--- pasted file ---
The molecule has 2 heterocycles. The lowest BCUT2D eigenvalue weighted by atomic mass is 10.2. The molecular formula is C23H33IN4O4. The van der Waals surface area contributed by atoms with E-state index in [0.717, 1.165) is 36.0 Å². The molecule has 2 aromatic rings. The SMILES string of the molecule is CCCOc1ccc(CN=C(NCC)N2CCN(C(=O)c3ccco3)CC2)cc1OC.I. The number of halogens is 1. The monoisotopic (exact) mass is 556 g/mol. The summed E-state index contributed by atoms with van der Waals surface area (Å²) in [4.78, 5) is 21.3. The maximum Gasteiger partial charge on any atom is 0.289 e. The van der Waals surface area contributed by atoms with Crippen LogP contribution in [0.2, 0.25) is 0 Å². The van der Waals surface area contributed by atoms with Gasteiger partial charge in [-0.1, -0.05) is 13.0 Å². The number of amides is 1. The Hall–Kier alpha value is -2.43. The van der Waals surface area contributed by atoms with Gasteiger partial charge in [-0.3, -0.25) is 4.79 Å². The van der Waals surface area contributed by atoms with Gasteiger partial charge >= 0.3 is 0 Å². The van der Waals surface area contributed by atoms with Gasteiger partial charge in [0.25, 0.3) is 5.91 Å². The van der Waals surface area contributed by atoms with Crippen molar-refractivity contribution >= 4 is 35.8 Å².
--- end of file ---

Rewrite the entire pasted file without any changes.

The molecule has 2 heterocycles. The lowest BCUT2D eigenvalue weighted by atomic mass is 10.2. The molecular formula is C23H33IN4O4. The van der Waals surface area contributed by atoms with E-state index in [0.717, 1.165) is 36.0 Å². The molecule has 2 aromatic rings. The SMILES string of the molecule is CCCOc1ccc(CN=C(NCC)N2CCN(C(=O)c3ccco3)CC2)cc1OC.I. The number of halogens is 1. The monoisotopic (exact) mass is 556 g/mol. The summed E-state index contributed by atoms with van der Waals surface area (Å²) in [4.78, 5) is 21.3. The maximum Gasteiger partial charge on any atom is 0.289 e. The van der Waals surface area contributed by atoms with Crippen LogP contribution in [0.2, 0.25) is 0 Å². The van der Waals surface area contributed by atoms with Gasteiger partial charge in [-0.1, -0.05) is 13.0 Å². The number of amides is 1. The Hall–Kier alpha value is -2.43. The van der Waals surface area contributed by atoms with Gasteiger partial charge in [-0.3, -0.25) is 4.79 Å². The van der Waals surface area contributed by atoms with Gasteiger partial charge >= 0.3 is 0 Å². The van der Waals surface area contributed by atoms with Gasteiger partial charge in [0.25, 0.3) is 5.91 Å². The van der Waals surface area contributed by atoms with Crippen molar-refractivity contribution >= 4 is 35.8 Å².